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Monterey Park's New Council Calls Halt to Building

May 01, 1986|MIKE WARD | Times Staff Writer

MONTEREY PARK — Saying they were carrying out a mandate from voters, the new City Council placed a moratorium on construction of commercial buildings, apartments and condominiums this week and promised tougher development standards.

The moratorium, supported by all five council members, will be in force for 45 days but could be extended for as long as a year. Councilman Barry L. Hatch, one of three newcomers elected in a campaign that was fought largely over development issues, said he thinks it will take the city about six months to put new standards in place.

Some developers characterized the moratorium as a reaction to the influx of Asians, who now make up about 40% of the city's population, up from 10% in 1970.

Paul S. H. Yen, whose plan to build 10 condominiums on about half an acre is now blocked by the moratorium, said the move stems at least partly from "race conflict--a lot of people don't want to see too many Orientals move in."

A Similar 'Feeling'

Ted Yang, a partner in another condominium project that has been placed in limbo by the moratorium, said he shares "a feeling" that racial motives are involved, but added: "I don't have any evidence."

Mayor G. Monty Manibog said he is not surprised that developers see racial motives at work. After all, he said, most of the complaints aired in the recent City Council campaigns involved problems that could be connected to Asian immigration.

People complained about overcrowding, and most of the newcomers are Chinese, Manibog said. People complained about the proliferation of condos, and it is mostly Chinese who build and buy condos, he said. And people complained about mini-malls, and it is mostly Chinese who are building and operating tiny shops in little shopping centers, he said.

"There is a backlash," concluded Manibog, "but I don't think people mean to be racial." The complaints are not directed against individuals, he said, and the city should undertake a strong community relations program to assure immigrants that they are welcome.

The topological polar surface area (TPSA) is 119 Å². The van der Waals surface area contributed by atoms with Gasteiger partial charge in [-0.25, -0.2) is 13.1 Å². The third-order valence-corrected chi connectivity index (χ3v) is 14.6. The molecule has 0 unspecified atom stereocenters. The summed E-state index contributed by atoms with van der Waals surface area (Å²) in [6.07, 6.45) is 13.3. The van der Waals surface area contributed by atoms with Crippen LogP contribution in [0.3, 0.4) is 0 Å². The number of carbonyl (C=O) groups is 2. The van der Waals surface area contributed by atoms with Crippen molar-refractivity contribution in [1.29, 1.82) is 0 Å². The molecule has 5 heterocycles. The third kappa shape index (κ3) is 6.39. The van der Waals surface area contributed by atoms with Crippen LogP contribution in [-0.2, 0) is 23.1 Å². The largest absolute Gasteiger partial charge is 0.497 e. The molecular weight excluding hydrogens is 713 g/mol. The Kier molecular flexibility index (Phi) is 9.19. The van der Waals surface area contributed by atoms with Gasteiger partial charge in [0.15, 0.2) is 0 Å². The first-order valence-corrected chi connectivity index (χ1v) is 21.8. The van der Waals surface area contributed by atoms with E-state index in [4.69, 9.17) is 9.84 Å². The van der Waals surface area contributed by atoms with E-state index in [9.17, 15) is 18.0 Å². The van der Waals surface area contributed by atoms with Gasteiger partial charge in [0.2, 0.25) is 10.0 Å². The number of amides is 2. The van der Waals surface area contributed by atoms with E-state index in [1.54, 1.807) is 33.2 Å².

'Genuine Fear'

"There is genuine fear in the Chinese community that they are being discriminated against," Manibog said. "We have to tell them that this isn't so."

Manibog, who had allied himself politically with the three council members who were ousted in the April 8 election, said the old council had raised development standards, but its actions did not satisfy voters. In fact, the council last October turned down a request from residents for a moratorium on commercial and residential construction on grounds that it would cause a hardship to developers who had met the existing standards and secured financial commitments tied to start-up dates.

"The previous council members tried to upgrade--the message we get is that it hasn't been fast enough," Manibog said.

Councilman Chris Houseman, one of the three newcomers who ousted incumbents April 8, said the council received a mandate from voters to strengthen controls over development.

74 Units Blocked

Henry Terashita, community development director, said the moratorium will bar construction of at least 74 residential units that are being reviewed by the city.

The moratorium also covers apartments and could have applied to a 42-unit project for senior citizens, but the council this week voted to reject that project outright, denying a zone change. The apartment site, on the Rosemead-Monterey Park border, attracted strong opposition from Rosemead residents, who said the project was too large for their neighborhood of single-family homes. Only Mayor Manibog supported the project, citing a shortage of housing for the elderly.

In enacting the moratorium, the council noted that about one-fourth of the city's residential land is zoned for apartments and condominiums. Terashita said that in addition to raising development standards, the council could consider down-zoning some areas, reserving them for single-family homes instead of multiple-family projects.

The commercial moratorium exempts property west of Monterey Pass Road, notably the Corporate Center office complex, and projects under way in the block that contains Monterey Park Hospital. Terashita said a small commercial building and a proposed auto garage are the only commercial projects now under review by the city that will be affected by the moratorium.

Planned Projects Delayed

But Terashita said the city has no way of knowing how many projects are in a more preliminary stage and will be delayed. He said pending residential projects will have to be redesigned after the city formulates its new standards.

Some developers said they are being treated unfairly.

Edmond Cheng, an engineer who works for several builders, said the moratorium "will cause a lot of difficulty financially and psychologically."

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